even if the external variable is not used in the current compilation unit. Not sure what is the rationale behind it.

FWIW, looks like GCC trunk doesn't do this anymore: https://godbolt.org/z/EP5mWF (try it with GCC trunk V GCC 9.2 - 9.2 mentions "glbl_var" and trunk does not).

For the case:

cat ref.c
    extern int global_var;
    int main() { return global_var; }

I *do* expect to see debug info for the declaration of global_var.

FWIW I'd only expect it there with -fstandalone-debug - with -fno-standalone-debug I'd expect this code to rely on the assumption that def.c is also compiled with debug info.

When global_var is defined in a separate .so, you might not have the symbol at all. It's helpful to be able to report "that symbol is defined outside this executable" (and IIRC, gdb can look it up by mangled name and actually show it to you anyway). Without even the declaration, you get "that symbol that you can see right there in your source? It doesn't exist, haha." So, I would definitely rather see a declaration for a referenced global.
Even if we currently don't do that.

For the case:

cat ref.c
    extern int global_var;
    int main() { return global_var; }

I *do* expect to see debug info for the declaration of global_var.

FWIW I'd only expect it there with -fstandalone-debug - with -fno-standalone-debug I'd expect this code to rely on the assumption that def.c is also compiled with debug info.

When global_var is defined in a separate .so, you might not have the symbol at all. It's helpful to be able to report "that symbol is defined outside this executable" (and IIRC, gdb can look it up by mangled name and actually show it to you anyway). Without even the declaration, you get "that symbol that you can see right there in your source? It doesn't exist, haha." So, I would definitely rather see a declaration for a referenced global.
Even if we currently don't do that.

Same would be true of all functions as well though, right? Neither LLVM nor GCC emit declarations for all called functions (& I expect that'd produce significant size growth - I'm worried enough about global variable declarations that are referenced by unused inline functions or other similar things, and pull in complex type hierarchies, etc - let alone all functions called too).

For the case:

cat ref.c
    extern int global_var;
    int main() { return global_var; }

I *do* expect to see debug info for the declaration of global_var.

FWIW I'd only expect it there with -fstandalone-debug - with -fno-standalone-debug I'd expect this code to rely on the assumption that def.c is also compiled with debug info.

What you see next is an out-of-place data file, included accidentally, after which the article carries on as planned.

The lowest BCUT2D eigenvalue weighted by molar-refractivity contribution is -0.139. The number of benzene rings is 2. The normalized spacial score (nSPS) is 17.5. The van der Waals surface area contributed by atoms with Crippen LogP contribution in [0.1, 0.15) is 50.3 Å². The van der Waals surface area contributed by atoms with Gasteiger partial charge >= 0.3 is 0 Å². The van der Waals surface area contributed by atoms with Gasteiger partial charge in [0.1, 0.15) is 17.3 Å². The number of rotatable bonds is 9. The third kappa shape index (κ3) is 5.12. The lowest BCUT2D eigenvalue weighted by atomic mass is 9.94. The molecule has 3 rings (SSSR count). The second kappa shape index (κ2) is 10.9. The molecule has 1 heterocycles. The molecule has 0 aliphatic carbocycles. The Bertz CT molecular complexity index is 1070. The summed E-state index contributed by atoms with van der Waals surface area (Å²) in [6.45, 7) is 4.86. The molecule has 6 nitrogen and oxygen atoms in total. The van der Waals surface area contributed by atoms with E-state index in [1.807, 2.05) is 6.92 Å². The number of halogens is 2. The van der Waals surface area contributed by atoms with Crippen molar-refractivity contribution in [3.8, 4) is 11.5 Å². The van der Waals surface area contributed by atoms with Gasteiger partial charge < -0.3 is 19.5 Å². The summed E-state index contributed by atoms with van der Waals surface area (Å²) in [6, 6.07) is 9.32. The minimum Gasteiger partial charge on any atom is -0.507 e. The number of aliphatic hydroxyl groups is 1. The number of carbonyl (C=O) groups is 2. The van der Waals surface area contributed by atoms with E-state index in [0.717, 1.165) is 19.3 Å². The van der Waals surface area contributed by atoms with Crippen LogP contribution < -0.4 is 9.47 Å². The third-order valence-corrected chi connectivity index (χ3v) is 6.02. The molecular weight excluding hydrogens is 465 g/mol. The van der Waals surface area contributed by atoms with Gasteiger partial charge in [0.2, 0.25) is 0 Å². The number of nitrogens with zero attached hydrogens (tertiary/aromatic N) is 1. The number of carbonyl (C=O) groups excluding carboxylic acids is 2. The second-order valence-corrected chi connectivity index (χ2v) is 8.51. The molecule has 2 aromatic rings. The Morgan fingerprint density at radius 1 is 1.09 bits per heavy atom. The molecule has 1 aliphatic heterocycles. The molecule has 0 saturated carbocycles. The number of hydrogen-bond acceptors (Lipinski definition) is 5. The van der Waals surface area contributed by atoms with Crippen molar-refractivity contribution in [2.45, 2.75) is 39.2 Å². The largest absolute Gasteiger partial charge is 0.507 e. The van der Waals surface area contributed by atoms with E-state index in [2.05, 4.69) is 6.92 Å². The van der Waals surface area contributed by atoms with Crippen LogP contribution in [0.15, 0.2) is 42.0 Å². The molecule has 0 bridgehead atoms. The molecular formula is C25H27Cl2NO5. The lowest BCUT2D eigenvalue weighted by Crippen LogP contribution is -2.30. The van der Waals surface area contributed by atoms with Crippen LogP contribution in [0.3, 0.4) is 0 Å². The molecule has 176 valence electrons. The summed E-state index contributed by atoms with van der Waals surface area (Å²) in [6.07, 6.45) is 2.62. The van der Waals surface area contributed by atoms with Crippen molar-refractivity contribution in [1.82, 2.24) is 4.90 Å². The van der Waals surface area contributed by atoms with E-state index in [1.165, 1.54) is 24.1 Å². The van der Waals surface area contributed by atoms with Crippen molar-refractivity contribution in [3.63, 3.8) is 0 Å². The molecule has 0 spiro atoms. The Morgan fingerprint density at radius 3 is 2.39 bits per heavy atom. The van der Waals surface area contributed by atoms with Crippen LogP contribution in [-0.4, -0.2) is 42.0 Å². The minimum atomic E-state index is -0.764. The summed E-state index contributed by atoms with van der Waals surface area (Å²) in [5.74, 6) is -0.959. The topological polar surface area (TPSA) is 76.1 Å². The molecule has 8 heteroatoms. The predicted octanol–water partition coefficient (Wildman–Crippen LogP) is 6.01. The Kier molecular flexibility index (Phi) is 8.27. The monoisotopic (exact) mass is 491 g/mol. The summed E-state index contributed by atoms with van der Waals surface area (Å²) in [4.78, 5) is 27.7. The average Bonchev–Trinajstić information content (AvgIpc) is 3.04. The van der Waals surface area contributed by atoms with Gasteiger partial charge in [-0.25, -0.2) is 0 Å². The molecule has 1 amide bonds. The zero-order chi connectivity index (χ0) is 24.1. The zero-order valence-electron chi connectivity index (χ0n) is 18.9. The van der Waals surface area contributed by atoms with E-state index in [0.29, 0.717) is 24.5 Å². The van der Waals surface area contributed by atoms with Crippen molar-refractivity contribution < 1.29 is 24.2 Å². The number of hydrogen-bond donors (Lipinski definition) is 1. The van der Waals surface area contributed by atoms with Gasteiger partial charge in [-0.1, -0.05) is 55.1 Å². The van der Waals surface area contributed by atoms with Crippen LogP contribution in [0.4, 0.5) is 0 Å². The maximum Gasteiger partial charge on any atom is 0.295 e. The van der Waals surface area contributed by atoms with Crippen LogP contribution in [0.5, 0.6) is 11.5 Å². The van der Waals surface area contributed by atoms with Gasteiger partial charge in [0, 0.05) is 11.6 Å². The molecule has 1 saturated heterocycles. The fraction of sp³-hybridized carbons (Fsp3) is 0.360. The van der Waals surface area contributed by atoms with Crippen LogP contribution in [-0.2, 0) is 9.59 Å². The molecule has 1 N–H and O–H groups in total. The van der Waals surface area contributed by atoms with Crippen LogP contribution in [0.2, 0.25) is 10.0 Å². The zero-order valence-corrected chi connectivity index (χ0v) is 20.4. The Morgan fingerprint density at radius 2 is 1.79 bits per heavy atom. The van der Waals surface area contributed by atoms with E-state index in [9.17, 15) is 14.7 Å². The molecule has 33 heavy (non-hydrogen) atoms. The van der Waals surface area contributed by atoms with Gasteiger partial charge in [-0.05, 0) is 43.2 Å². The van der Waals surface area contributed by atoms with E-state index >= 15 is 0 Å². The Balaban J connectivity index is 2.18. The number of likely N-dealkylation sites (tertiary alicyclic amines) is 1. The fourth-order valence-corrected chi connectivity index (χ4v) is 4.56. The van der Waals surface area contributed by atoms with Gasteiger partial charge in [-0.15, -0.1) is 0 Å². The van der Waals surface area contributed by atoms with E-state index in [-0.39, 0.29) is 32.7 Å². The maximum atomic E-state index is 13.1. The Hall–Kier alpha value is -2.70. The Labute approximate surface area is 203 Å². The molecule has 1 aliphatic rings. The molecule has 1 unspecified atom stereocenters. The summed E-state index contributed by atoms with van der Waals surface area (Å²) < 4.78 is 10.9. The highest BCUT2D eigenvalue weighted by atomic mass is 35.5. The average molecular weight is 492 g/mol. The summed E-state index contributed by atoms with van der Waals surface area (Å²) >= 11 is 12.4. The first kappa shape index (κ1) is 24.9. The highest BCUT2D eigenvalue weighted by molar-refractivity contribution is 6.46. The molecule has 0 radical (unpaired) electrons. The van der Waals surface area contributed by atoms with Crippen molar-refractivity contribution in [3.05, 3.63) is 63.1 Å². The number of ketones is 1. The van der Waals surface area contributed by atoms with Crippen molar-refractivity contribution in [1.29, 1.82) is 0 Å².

When global_var is defined in a separate .so, you might not have the symbol at all. It's helpful to be able to report "that symbol is defined outside this executable" (and IIRC, gdb can look it up by mangled name and actually show it to you anyway). Without even the declaration, you get "that symbol that you can see right there in your source? It doesn't exist, haha." So, I would definitely rather see a declaration for a referenced global.
Even if we currently don't do that.

Same would be true of all functions as well though, right? Neither LLVM nor GCC emit declarations for all called functions (& I expect that'd produce significant size growth - I'm worried enough about global variable declarations that are referenced by unused inline functions or other similar things, and pull in complex type hierarchies, etc - let alone all functions called too).

(but in general, that's what -fstandalone-debug is for: If you want this file's debug info to be complete (for some value of complete) even if other parts of the program (shared libraries, static libraries, however they're done) are compiled without debug info - though I still suspect emitting debug info for all variables and functions called from this file would be a pretty big size cost)

@dblaikie , If you try switching to C compiler. then the DW_TAG_variable is their. for C++ . It's not generated. Please check godbolt again. -- though strange

@dblaikie , If you try switching to C compiler. then the DW_TAG_variable is their. for C++ . It's not generated. Please check godbolt again. -- though strange

Hmm - I don't seem to see it in C either: https://godbolt.org/z/EUufYE (it's present in 9.2 as it is with C++, but not present in GCC trunk)

@dblaikie , If you try switching to C compiler. then the DW_TAG_variable is their. for C++ . It's not generated. Please check godbolt again. -- though strange

Hmm - I don't seem to see it in C either: https://godbolt.org/z/EUufYE (it's present in 9.2 as it is with C++, but not present in GCC trunk)

Ahh,, missed the trunk -- Sorry!